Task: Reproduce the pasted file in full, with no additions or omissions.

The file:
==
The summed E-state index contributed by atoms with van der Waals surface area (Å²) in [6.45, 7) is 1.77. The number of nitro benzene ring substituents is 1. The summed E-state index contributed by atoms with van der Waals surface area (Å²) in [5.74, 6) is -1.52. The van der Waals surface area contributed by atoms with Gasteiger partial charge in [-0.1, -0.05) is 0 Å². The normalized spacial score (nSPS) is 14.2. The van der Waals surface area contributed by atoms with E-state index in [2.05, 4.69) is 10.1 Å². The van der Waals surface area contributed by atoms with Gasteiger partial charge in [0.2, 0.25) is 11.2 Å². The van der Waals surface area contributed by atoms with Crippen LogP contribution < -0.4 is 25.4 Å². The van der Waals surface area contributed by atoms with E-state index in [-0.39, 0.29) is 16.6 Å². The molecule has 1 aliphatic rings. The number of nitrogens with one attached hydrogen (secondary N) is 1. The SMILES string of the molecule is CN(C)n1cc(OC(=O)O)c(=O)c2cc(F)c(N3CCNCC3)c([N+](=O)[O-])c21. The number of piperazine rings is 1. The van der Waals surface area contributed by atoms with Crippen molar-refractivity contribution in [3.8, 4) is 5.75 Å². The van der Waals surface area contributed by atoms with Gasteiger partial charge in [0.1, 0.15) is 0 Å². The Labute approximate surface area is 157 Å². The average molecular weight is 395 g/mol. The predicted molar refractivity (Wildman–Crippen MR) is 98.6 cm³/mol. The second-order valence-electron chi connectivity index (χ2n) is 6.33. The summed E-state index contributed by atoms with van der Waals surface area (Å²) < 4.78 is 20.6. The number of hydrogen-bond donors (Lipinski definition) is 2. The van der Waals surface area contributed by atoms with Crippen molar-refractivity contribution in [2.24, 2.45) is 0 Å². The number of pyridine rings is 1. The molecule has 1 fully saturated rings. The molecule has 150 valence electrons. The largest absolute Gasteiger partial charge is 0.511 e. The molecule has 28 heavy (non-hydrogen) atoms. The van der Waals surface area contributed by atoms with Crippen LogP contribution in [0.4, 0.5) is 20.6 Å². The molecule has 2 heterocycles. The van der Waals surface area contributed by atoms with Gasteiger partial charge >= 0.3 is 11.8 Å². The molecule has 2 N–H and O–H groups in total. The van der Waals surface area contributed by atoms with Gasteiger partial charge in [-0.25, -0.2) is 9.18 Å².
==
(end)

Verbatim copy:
The summed E-state index contributed by atoms with van der Waals surface area (Å²) in [6.45, 7) is 1.77. The number of nitro benzene ring substituents is 1. The summed E-state index contributed by atoms with van der Waals surface area (Å²) in [5.74, 6) is -1.52. The van der Waals surface area contributed by atoms with Gasteiger partial charge in [-0.1, -0.05) is 0 Å². The normalized spacial score (nSPS) is 14.2. The van der Waals surface area contributed by atoms with E-state index in [2.05, 4.69) is 10.1 Å². The van der Waals surface area contributed by atoms with Gasteiger partial charge in [0.2, 0.25) is 11.2 Å². The van der Waals surface area contributed by atoms with Crippen LogP contribution < -0.4 is 25.4 Å². The van der Waals surface area contributed by atoms with E-state index in [-0.39, 0.29) is 16.6 Å². The molecule has 1 aliphatic rings. The number of nitrogens with one attached hydrogen (secondary N) is 1. The SMILES string of the molecule is CN(C)n1cc(OC(=O)O)c(=O)c2cc(F)c(N3CCNCC3)c([N+](=O)[O-])c21. The number of piperazine rings is 1. The van der Waals surface area contributed by atoms with Crippen molar-refractivity contribution in [3.8, 4) is 5.75 Å². The van der Waals surface area contributed by atoms with Gasteiger partial charge in [0.1, 0.15) is 0 Å². The Labute approximate surface area is 157 Å². The average molecular weight is 395 g/mol. The predicted molar refractivity (Wildman–Crippen MR) is 98.6 cm³/mol. The second-order valence-electron chi connectivity index (χ2n) is 6.33. The summed E-state index contributed by atoms with van der Waals surface area (Å²) < 4.78 is 20.6. The number of hydrogen-bond donors (Lipinski definition) is 2. The van der Waals surface area contributed by atoms with Crippen molar-refractivity contribution in [2.24, 2.45) is 0 Å². The number of pyridine rings is 1. The molecule has 1 fully saturated rings. The molecule has 150 valence electrons. The largest absolute Gasteiger partial charge is 0.511 e. The molecule has 28 heavy (non-hydrogen) atoms. The van der Waals surface area contributed by atoms with Crippen LogP contribution in [0.4, 0.5) is 20.6 Å². The molecule has 2 heterocycles. The van der Waals surface area contributed by atoms with Gasteiger partial charge >= 0.3 is 11.8 Å². The molecule has 2 N–H and O–H groups in total. The van der Waals surface area contributed by atoms with Gasteiger partial charge in [-0.25, -0.2) is 9.18 Å².